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Why are there fixed book prices in Germany?

Question by Guest | 05/10/2016 at 18:12

In Germany, each baker is allowed to determine the price of his bread as he wants. Each car dealer is also allowed to specify the prices of his choice, even each clothing retailer can make some bargains out of his offers when he wants to do so.

However, the bookseller in Germany is not allowed to do all of this. Namely, there is a fixed book price principle in Germany because of the Fixed Book Price Law. This law is something like a book price agreement that ensures the book price maintenance.

However, why is this necessary? Why are the book prices uniformly defined in Germany? As far as I know, there is no law like that in any other country around the world. Why is it not possible to make some special prices for books at a German bookstore?

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The price-fixing or price binding for books was invited to maintain books as "cultural assets" in Germany and to ensure that books are not sold in accordance with the free market economy. Books should not be given the same status like each other freely tradable good.

The publishing houses should always be able to calculate with a specific amount per book, even bestsellers should be purchased for the highest price everywhere. This should protect the smaller and more petty books. It should be ensured that the bestseller can co-finance the other books.

Additionally, the law should help to keep and beware the smaller bookstores which otherwise have to compete with the big ones due to their prizes. This is to ensure that all people have access to books even if they are living in a small village.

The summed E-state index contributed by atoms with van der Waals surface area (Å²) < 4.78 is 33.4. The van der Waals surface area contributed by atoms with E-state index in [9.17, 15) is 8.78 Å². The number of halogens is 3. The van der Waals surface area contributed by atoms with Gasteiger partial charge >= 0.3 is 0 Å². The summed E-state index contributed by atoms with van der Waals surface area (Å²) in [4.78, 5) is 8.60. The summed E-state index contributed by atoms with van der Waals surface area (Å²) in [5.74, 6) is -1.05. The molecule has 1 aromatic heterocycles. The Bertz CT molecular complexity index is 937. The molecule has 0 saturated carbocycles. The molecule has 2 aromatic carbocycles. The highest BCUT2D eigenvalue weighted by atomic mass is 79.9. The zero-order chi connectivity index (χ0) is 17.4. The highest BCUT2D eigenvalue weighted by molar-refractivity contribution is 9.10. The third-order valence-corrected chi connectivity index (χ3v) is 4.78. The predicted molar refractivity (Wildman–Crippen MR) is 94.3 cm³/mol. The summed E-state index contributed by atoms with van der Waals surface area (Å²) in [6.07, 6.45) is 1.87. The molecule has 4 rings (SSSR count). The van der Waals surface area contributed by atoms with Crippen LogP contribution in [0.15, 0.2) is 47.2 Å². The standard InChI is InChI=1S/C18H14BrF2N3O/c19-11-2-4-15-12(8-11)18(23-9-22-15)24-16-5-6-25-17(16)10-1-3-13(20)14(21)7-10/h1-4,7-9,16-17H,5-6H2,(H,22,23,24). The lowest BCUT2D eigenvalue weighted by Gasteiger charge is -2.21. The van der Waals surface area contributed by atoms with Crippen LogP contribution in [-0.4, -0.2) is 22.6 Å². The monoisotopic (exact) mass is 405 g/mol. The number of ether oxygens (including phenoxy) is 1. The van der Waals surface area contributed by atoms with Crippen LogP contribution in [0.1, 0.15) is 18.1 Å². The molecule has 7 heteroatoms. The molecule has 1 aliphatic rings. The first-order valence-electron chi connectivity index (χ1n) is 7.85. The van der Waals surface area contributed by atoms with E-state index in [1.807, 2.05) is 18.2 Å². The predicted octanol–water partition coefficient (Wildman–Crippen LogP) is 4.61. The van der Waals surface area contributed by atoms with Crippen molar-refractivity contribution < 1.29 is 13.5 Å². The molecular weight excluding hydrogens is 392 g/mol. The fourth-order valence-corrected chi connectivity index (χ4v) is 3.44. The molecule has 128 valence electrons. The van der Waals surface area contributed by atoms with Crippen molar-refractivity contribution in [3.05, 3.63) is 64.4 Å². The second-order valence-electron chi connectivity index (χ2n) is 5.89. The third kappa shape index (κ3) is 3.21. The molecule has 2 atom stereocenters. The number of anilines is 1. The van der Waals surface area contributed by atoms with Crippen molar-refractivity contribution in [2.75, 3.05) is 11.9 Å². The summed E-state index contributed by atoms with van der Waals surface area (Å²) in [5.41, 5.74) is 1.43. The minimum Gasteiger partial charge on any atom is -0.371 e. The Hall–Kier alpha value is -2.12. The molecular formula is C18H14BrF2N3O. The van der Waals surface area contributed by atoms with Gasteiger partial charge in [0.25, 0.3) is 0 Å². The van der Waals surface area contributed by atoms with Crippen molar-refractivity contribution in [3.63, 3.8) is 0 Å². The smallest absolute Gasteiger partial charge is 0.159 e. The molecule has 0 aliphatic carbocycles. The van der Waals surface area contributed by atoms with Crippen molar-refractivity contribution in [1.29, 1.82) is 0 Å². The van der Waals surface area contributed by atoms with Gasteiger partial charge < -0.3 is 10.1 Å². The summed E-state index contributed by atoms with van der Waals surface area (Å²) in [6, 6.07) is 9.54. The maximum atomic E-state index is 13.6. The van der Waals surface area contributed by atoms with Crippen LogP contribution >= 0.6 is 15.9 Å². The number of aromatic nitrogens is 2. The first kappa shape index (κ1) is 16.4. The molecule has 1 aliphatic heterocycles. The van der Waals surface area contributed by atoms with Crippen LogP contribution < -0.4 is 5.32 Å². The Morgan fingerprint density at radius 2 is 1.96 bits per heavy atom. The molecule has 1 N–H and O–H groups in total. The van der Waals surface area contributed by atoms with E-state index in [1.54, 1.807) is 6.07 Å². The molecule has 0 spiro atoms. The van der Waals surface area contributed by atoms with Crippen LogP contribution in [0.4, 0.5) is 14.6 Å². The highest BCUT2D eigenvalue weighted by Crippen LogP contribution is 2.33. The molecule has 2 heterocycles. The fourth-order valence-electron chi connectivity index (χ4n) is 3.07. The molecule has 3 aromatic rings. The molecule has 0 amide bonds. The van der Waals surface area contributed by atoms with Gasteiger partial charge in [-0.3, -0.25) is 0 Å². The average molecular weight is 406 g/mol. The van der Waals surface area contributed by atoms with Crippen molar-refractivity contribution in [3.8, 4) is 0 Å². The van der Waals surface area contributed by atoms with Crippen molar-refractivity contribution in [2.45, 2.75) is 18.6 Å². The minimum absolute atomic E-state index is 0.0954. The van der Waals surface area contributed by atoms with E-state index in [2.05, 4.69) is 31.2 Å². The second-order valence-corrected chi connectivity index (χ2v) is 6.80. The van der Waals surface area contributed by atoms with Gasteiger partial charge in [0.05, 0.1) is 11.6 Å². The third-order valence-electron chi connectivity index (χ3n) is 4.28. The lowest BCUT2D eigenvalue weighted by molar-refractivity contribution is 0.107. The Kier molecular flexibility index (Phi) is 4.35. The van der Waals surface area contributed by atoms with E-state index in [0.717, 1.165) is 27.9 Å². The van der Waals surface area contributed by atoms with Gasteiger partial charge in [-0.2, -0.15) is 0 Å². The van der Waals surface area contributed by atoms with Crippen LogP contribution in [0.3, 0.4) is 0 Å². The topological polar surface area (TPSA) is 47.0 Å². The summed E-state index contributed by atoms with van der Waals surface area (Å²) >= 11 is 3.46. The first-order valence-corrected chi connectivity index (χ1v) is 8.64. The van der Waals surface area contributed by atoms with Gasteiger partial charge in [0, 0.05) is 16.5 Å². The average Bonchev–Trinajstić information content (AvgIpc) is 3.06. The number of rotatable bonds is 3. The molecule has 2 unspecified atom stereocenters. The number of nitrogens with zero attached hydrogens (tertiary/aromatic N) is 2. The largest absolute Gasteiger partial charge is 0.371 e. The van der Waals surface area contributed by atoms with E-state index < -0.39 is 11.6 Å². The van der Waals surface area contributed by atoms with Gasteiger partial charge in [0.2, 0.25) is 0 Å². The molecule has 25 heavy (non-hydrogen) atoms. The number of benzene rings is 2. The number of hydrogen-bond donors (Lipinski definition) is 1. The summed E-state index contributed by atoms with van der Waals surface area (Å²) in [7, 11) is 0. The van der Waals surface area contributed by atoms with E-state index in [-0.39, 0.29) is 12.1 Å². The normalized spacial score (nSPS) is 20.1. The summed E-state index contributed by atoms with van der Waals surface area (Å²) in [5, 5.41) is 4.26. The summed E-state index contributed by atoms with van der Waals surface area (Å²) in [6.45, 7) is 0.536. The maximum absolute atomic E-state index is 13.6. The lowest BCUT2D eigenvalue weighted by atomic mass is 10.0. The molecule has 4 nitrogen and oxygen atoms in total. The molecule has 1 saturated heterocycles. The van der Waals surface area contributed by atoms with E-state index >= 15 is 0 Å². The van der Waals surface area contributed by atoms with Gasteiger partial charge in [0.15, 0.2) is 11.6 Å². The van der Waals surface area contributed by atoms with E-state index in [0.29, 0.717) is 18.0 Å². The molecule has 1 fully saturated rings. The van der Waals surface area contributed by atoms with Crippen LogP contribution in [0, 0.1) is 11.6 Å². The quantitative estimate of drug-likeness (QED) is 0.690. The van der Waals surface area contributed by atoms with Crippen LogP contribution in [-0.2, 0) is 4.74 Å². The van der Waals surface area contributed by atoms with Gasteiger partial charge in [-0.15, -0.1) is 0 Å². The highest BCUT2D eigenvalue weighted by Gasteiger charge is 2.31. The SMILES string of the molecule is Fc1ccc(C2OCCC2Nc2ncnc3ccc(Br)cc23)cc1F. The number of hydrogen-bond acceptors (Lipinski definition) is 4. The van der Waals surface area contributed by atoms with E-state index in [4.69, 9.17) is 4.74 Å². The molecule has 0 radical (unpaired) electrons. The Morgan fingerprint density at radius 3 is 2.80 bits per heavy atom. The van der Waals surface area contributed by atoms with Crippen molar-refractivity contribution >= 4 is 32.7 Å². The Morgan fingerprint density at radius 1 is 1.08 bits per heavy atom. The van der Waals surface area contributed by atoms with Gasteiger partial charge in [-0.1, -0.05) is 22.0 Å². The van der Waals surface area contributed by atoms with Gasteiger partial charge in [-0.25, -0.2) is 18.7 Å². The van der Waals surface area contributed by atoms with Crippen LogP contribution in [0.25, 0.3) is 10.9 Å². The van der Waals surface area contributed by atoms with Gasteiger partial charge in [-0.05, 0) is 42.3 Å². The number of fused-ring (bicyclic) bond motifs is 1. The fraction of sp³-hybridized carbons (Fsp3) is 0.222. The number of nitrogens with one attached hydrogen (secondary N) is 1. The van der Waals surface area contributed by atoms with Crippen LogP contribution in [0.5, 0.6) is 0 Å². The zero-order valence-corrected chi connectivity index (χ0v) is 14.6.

Of course, whether this is so contemporary or whether there also should be some other branches worthy of protection is another story and a matter of opinion. By the way, the fixed book price agreement is already there since the German Empire a long time ago.
06/10/2016 at 11:45

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The fixed book price principle should protect small publishers and bookstores. It should retain the variety of the book market. In countries in which a similar regulation was abolished, the following happened:

For the publishing companies, only the bestsellers were profitable, with all the other books no money could be made any more. But even when purchasing the bestsellers, there were hard price fights, each merchant tried to underbid his competitors. This especially let to dying out the smaller bookstores with special assortments, books became cheap standware in the supermarket next to postcards and stationery.
06/10/2016 at 13:05

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The same applies in the Netherlands. Comes as a shock after the UK. £16.99 = 22 Euro in Holland. But for writers like me that is better. Worked for Waterstones in UK and the piles in the shop felt like Tesco. Not anymore since James Daunt took over. Now W is v. good, but the prices are still low, so are the author's royalties. I ask myself why I spent 5 years writing the 2 first of the Languedoc Trilogy ...
26/03/2019 at 15:44

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